Look­ing to the fu­ture

The Compass - - EDITORIAL - An­drew Robin­son is The Com­pass’ ed­i­tor. He can be reached at ed­i­tor@cbn­com­pass.ca.

Premier Paul Davis was gen­er­ally upbeat dur­ing his visit to Har­bour Grace Ocean En­ter­prises last week. He shook hands with new and fa­mil­iar faces, made light-hearted jokes with re­porters cov­er­ing his cam­paign, and flashed a smile that didn’t ap­pear to be strained.

An elec­tion cam­paign is no doubt a gru­el­ing af­fair, with dif­fer­ent events to at­tend each and ev­ery day. It’s cer­tainly not an ideal en­deavor for in­tro­verts or those who are a lit­tle so­cially awk­ward.

Davis is out to fight the good fight for the party he chose to try and lead af­ter en­ter­ing lead­er­ship race last year fol­low­ing the res­ig­na­tion of Kathy Dun­derdale. He surely knew it would be an up­hill bat­tle, given the Pro­gres­sive Con­ser­va­tives’ steady de­cline in pop­u­lar­ity over the last few years.

We’re now two weeks away from elec­tion day, and it would seem his party’s for­tunes are no bet­ter than they were in the last few months. In­deed, the Lib­er­als are still seen as the fron­trun­ners, and the lat­est polling news would sug­gest Justin Trudeau’s big win fed­er­ally is help­ing that cause.

The PCs are feel­ing that pres­sure in a num­ber of ways. In 2011, the Lib­er­als had trou­ble find­ing peo­ple to run in some dis­tricts. Now it’s the PCs turn to learn how frus­trat­ing that can be.

Car­bon­ear-Trin­ity-Bay De Verde was among the dis­tricts last week still await­ing a PC can­di­date.

The elec­tion cam­paign is not light­ing much of a fire un­der the pub­lic.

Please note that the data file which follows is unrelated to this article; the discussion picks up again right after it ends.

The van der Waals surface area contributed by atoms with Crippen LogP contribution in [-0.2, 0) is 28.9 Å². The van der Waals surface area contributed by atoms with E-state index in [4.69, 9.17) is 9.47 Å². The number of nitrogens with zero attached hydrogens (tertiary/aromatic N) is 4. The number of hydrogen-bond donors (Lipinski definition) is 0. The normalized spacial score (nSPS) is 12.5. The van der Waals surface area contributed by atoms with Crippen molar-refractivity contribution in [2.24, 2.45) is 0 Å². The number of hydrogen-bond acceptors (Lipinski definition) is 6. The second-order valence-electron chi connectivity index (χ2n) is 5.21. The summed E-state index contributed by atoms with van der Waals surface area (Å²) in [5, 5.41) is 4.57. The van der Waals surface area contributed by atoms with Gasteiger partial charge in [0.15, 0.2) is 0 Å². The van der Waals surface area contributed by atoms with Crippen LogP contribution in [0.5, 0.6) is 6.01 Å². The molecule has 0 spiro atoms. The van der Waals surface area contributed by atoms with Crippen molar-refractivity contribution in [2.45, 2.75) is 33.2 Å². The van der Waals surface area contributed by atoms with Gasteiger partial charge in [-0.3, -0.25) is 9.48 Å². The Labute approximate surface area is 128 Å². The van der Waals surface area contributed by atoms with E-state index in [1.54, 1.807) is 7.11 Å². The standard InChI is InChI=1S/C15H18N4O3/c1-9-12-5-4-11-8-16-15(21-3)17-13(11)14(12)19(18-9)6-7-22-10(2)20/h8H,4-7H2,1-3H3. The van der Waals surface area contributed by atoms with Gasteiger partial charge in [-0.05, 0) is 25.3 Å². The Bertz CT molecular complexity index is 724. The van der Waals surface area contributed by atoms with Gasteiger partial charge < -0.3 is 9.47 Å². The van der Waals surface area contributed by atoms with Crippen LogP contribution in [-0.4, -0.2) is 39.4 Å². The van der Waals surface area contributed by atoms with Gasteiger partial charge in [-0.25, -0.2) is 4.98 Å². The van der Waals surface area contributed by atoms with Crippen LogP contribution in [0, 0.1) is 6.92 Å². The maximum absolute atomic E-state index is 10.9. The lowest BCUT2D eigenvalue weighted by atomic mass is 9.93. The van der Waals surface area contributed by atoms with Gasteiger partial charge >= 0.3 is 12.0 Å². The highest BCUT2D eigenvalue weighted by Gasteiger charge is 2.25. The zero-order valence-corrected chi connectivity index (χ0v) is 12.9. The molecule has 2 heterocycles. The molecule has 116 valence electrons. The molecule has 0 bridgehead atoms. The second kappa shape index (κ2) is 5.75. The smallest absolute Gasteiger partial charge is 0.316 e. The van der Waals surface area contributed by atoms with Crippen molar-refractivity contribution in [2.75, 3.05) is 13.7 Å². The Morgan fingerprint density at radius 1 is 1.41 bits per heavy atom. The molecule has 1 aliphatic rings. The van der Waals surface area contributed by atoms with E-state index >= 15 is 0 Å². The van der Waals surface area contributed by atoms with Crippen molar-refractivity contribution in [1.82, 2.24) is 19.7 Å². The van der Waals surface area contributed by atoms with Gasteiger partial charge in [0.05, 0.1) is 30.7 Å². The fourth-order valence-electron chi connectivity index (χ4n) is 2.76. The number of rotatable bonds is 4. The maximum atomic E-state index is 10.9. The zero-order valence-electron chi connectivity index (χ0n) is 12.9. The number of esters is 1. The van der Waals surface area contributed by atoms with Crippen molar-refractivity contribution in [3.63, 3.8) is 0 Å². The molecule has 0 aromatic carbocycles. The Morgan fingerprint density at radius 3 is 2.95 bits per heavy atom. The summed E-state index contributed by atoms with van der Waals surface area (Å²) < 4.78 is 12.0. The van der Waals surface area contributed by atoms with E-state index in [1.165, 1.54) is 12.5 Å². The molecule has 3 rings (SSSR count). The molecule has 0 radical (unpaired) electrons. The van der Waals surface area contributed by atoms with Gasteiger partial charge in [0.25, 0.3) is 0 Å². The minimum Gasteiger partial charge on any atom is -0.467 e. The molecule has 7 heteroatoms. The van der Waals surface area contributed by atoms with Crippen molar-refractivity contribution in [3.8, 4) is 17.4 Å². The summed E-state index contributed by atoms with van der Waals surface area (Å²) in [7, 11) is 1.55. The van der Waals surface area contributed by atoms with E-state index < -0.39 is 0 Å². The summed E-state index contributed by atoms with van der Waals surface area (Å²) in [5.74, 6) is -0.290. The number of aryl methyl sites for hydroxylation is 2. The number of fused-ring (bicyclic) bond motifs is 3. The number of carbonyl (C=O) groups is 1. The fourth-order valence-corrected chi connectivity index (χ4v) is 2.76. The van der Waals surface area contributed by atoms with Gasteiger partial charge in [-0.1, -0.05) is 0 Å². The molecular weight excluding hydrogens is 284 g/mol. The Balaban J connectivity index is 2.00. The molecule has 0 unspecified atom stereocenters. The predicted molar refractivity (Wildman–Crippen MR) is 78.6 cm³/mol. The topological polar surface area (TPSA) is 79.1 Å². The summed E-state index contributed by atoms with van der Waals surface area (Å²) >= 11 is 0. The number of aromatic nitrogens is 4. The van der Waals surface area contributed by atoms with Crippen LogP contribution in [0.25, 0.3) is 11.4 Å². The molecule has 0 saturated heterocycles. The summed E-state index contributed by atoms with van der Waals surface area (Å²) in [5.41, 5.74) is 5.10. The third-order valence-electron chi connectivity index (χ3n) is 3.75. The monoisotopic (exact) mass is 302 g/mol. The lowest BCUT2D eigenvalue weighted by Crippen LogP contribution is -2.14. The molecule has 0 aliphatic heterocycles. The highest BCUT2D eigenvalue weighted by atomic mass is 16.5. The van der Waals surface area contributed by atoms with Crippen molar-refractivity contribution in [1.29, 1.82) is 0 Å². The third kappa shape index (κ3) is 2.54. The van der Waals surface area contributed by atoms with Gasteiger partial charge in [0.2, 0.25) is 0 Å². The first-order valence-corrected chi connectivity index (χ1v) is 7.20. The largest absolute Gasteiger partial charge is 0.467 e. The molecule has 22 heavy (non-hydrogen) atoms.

Com­ing off a long fed­eral elec­tion cam­paign and with Christ­mas just over a month away (sales are around ev­ery cor­ner), there are plenty of dis­trac­tions out there.

With the amount of time left to cam­paign, it’s in­evitable that Davis will not be the premier of this prov­ince in the New Year. He prob­a­bly knows this him­self, even if it’s not some­thing he’d ad­mit pub­licly.

Know­ing what he knows, it can’t be easy for Davis to talk about pol­icy and gov­ern­ment com­mit­ments when the odds are he’ll be Leader of the Op­po­si­tion (he should be able to hold on to his seat in Top­sail-Par­adise).

Had he lost the PC lead­er­ship race last year to John Ot­ten­heimer, maybe Davis would have been able to make a fresh start down the road as a leader and take his party into an elec­tion against a Lib­eral party with four years gov­ern­ing un­der its belt. Who knows how that sce­nario might’ve played out.

Hy­po­thet­i­cals aside, it will be in­ter­est­ing to see how the PCs ad­just to be­ing op­po­si­tion mem­bers in the House, and who is left to be a part of that process.

The prom­i­nent PC in­cum­bents all face stiff op­po­si­tion. With that in mind, Davis should be strate­gic when con­sid­er­ing how he uses his time be­tween now and Nov. 30. Chances are, his min­ions will need all the help they can get.

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